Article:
• While many areas are using elements of STeM to support strategic Net Zero planning, many face barriers to implementing it, including lack of awareness, lack of capacity and capability ease of refreshability/dynamic use, lack of consistency of input data and differing levels of appetite across authority.
  • There is a range of maturity levels across local authorities where it comes to GIS/data/modelling skills.
  • There was a desire for an affordable, accessible data store for strategic net zero planning.
  • Local authorities saw value in tools which do not require third parties/expert-user training.
  • LAEP outputs are not updated regularly against local changes.

What tools are currently available?

The research also carried out an assessment of the current commercial landscape of STeM tools.

The research concluded that “currently there is no tool available which meets all the identified STeM needs of the local authorities, combined authorities and Net Zero Hubs”.  

Karen Oliver Spry, Hub Manager for the North East and Yorkshire Net Zero Hub commented:

“There’s a growing awareness in local areas about the value of data in anticipating future energy needs and assessing the most effective ways of meeting them – but also concerns within local authorities that they may lack the skills or even capacity to take advantage and that some solutions will only give them snapshot of those needs in one exact moment that they cannot adapt to reflect local changes and circumstances.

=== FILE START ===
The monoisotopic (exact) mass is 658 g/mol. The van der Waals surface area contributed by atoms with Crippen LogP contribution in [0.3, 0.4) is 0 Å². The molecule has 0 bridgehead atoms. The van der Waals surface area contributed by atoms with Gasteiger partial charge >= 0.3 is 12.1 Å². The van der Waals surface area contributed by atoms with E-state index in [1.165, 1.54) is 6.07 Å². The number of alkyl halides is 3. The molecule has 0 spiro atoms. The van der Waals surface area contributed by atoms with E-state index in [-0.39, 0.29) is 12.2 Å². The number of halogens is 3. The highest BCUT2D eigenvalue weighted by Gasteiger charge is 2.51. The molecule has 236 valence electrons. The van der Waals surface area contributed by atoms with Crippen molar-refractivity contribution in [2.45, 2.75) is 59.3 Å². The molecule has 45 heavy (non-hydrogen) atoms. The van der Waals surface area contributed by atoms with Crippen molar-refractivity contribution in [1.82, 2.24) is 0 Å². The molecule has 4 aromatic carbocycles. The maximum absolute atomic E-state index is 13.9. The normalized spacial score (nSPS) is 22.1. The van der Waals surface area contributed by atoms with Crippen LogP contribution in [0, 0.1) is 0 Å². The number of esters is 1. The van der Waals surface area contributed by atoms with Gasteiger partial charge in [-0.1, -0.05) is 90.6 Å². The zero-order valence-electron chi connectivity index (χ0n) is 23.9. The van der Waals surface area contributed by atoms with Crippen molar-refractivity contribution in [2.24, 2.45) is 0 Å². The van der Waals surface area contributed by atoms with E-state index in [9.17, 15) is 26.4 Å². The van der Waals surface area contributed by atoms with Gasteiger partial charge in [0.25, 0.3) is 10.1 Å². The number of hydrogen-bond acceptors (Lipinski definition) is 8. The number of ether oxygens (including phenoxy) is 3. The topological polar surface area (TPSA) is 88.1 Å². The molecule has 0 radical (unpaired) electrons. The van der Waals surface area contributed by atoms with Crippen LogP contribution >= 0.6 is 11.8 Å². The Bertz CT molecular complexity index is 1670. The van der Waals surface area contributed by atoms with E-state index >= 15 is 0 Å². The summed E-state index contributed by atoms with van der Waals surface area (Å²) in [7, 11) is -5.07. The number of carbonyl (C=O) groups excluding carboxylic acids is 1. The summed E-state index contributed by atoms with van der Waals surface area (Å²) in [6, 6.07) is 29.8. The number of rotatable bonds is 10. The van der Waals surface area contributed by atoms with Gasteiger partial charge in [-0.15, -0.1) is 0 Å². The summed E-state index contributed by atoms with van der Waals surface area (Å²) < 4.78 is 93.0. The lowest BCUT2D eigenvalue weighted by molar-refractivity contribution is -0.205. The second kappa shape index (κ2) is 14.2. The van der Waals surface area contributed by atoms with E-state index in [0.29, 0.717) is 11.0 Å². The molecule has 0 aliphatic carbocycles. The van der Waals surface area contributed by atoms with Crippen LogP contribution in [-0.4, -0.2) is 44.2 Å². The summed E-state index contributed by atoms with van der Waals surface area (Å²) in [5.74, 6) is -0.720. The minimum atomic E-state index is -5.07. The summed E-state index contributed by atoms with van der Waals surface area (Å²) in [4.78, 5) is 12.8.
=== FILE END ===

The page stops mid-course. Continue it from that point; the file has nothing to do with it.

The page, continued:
“This report is an important first step in addressing those concerns and helping local authorities to maximise the impact of their Net Zero planning.

“What really stands out for me is how the report highlights the clear relationship between effective Net Zero planning and attracting funding and investment in projects by providing strategic context – something else our stakeholders have told us is of great importance to them.”

The research will be formally launched at a first-of-a-kind partnership event between the North East and Yorkshire Net Zero Hub and Northern Powergrid, which takes place on Wednesday June 5th at the Park Inn in York.

Places at the event are limited – but you can apply for a place here.

Click here to view in initial resources from this research.